1 Taylor vs. Taintor, Wallace, XVI., 366.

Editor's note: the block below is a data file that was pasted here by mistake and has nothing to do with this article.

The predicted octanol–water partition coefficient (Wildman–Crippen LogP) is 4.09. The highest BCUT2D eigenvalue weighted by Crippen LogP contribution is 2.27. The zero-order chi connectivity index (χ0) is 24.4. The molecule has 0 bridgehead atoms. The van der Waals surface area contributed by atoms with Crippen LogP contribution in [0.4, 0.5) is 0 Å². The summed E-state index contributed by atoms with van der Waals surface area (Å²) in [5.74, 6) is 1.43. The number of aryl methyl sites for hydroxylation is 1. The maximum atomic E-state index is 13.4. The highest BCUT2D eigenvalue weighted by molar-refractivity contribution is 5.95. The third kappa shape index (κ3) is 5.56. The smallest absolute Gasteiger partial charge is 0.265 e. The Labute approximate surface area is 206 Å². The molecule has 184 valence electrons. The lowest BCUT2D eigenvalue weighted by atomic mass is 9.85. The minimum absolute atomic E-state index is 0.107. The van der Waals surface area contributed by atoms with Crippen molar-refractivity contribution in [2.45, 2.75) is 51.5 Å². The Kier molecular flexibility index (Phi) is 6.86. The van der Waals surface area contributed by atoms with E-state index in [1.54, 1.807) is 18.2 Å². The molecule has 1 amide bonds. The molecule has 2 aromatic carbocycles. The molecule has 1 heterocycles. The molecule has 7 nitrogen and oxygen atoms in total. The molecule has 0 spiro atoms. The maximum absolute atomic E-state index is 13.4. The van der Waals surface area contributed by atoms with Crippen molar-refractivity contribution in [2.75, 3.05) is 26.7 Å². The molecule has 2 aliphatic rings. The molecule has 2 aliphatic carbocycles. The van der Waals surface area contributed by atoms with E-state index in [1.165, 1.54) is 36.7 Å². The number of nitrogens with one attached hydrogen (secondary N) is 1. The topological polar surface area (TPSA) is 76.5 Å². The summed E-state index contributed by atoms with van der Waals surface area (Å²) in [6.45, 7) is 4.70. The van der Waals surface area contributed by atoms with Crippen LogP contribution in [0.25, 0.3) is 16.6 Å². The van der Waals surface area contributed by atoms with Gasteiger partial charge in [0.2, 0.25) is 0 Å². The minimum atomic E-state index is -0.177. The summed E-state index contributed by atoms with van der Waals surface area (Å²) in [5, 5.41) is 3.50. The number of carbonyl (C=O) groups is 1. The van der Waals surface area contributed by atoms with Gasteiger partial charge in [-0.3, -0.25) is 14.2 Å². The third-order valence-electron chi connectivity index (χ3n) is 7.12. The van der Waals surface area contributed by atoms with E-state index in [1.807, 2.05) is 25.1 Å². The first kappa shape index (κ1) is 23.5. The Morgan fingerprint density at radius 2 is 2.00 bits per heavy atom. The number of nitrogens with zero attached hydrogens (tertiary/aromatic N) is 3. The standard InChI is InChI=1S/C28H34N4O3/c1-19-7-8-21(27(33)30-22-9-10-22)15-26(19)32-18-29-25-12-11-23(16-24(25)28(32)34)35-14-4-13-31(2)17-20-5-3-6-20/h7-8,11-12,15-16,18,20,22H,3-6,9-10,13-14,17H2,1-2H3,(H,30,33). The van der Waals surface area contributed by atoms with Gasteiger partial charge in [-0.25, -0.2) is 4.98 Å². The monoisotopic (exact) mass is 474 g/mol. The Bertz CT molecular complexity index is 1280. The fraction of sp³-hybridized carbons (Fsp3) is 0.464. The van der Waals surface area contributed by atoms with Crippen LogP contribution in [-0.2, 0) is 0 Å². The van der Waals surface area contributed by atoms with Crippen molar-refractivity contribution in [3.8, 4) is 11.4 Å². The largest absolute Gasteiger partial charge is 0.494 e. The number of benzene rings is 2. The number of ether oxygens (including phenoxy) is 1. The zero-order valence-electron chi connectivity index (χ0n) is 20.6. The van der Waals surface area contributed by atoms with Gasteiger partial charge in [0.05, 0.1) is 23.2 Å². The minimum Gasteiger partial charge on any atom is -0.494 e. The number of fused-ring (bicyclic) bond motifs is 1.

seventh paragraph of the first section of the second article that he shall, upon entering office, take the following oath: "I do solemnly swear (or affirm) that I will faithfully execute the office of president of the United States, and will, to the best of my ability, preserve, protect and defend the constitution of the United States.” If the constitution laid upon him this duty, it must also have intended that he should have, or should be able to obtain, the means by which to fulfill the duty in all cases. Whether and how far it is his privilege to decide for himself whether the application of force is necessary in a given case, and actually to use force, need not be discussed at this point, where only questions of general principles are at issue. Here it is sufficient to show that if, and so far as, he is not authorized to do this, the law-making power is. Article I., section 8, paragraph 18, says that congress shall have power “to make all laws which shall be necessary and proper for carrying into execution the foregoing powers and all other powers vested by this constitution in the government of the United States, or in any department or officer thereof." It is the president's, duty, and therefore also within his power, to preserve, protect and defend the constitution, and congress is therefore bound to give him the means to use this power, that is, to come up to this duty. In case that not only individuals but states as such should rebel against the laws or the constitution, the right of the federal government to use force can be in no way questioned; and if other means are not sufficient, it is so much the more bound to use force because the political order or the very existence of the Union is endangered in so much higher a degree. If the federal government seeks by force to command obedience to the laws and the constitution, and the opposition becomes in substance and form a war, this war